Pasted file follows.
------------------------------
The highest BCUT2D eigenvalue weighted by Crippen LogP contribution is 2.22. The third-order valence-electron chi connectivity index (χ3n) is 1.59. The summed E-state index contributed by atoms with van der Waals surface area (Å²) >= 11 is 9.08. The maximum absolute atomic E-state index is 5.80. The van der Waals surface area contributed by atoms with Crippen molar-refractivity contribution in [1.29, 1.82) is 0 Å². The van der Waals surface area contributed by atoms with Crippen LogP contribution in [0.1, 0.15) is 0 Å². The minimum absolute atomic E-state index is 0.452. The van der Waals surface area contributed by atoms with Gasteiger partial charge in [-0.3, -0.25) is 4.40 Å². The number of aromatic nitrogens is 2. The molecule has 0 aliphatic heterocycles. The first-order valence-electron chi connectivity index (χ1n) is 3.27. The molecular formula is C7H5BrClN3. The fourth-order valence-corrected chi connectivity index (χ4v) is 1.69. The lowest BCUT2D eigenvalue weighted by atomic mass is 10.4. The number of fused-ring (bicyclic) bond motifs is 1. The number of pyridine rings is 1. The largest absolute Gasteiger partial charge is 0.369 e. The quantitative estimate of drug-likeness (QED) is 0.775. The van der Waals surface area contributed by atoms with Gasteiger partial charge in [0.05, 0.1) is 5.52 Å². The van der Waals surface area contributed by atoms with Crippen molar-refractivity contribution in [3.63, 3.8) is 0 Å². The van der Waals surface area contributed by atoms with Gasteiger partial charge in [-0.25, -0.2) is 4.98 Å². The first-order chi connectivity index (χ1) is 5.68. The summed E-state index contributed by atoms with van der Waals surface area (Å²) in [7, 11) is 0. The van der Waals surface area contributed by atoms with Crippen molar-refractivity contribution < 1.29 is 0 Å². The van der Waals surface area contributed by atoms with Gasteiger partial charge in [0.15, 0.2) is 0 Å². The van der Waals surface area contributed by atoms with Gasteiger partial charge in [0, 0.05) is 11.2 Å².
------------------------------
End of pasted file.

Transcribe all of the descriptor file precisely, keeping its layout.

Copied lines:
The highest BCUT2D eigenvalue weighted by Crippen LogP contribution is 2.22. The third-order valence-electron chi connectivity index (χ3n) is 1.59. The summed E-state index contributed by atoms with van der Waals surface area (Å²) >= 11 is 9.08. The maximum absolute atomic E-state index is 5.80. The van der Waals surface area contributed by atoms with Crippen molar-refractivity contribution in [1.29, 1.82) is 0 Å². The van der Waals surface area contributed by atoms with Crippen LogP contribution in [0.1, 0.15) is 0 Å². The minimum absolute atomic E-state index is 0.452. The van der Waals surface area contributed by atoms with Gasteiger partial charge in [-0.3, -0.25) is 4.40 Å². The number of aromatic nitrogens is 2. The molecule has 0 aliphatic heterocycles. The first-order valence-electron chi connectivity index (χ1n) is 3.27. The molecular formula is C7H5BrClN3. The fourth-order valence-corrected chi connectivity index (χ4v) is 1.69. The lowest BCUT2D eigenvalue weighted by atomic mass is 10.4. The number of fused-ring (bicyclic) bond motifs is 1. The number of pyridine rings is 1. The largest absolute Gasteiger partial charge is 0.369 e. The quantitative estimate of drug-likeness (QED) is 0.775. The van der Waals surface area contributed by atoms with Gasteiger partial charge in [0.05, 0.1) is 5.52 Å². The van der Waals surface area contributed by atoms with Crippen molar-refractivity contribution in [3.63, 3.8) is 0 Å². The van der Waals surface area contributed by atoms with Gasteiger partial charge in [-0.25, -0.2) is 4.98 Å². The first-order chi connectivity index (χ1) is 5.68. The summed E-state index contributed by atoms with van der Waals surface area (Å²) in [7, 11) is 0. The van der Waals surface area contributed by atoms with Crippen molar-refractivity contribution < 1.29 is 0 Å². The van der Waals surface area contributed by atoms with Gasteiger partial charge in [0.15, 0.2) is 0 Å². The van der Waals surface area contributed by atoms with Gasteiger partial charge in [0, 0.05) is 11.2 Å².